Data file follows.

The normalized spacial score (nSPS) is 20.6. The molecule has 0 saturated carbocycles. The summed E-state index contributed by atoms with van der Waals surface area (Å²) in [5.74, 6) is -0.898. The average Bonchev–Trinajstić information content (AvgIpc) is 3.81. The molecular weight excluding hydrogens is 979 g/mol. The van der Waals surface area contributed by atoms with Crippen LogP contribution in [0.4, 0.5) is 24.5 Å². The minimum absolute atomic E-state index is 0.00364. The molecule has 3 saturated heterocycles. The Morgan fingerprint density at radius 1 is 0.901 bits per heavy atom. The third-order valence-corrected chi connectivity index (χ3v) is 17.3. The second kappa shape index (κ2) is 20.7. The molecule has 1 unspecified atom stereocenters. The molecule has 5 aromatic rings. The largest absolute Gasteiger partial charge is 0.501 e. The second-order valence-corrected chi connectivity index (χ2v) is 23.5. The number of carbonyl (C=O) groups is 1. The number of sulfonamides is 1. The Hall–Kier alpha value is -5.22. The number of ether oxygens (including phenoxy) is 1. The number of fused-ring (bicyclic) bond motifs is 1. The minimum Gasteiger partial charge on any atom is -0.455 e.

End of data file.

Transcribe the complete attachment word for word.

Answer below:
The normalized spacial score (nSPS) is 20.6. The molecule has 0 saturated carbocycles. The summed E-state index contributed by atoms with van der Waals surface area (Å²) in [5.74, 6) is -0.898. The average Bonchev–Trinajstić information content (AvgIpc) is 3.81. The molecular weight excluding hydrogens is 979 g/mol. The van der Waals surface area contributed by atoms with Crippen LogP contribution in [0.4, 0.5) is 24.5 Å². The minimum absolute atomic E-state index is 0.00364. The molecule has 3 saturated heterocycles. The Morgan fingerprint density at radius 1 is 0.901 bits per heavy atom. The third-order valence-corrected chi connectivity index (χ3v) is 17.3. The second kappa shape index (κ2) is 20.7. The molecule has 1 unspecified atom stereocenters. The molecule has 5 aromatic rings. The largest absolute Gasteiger partial charge is 0.501 e. The second-order valence-corrected chi connectivity index (χ2v) is 23.5. The number of carbonyl (C=O) groups is 1. The number of sulfonamides is 1. The Hall–Kier alpha value is -5.22. The number of ether oxygens (including phenoxy) is 1. The number of fused-ring (bicyclic) bond motifs is 1. The minimum Gasteiger partial charge on any atom is -0.455 e.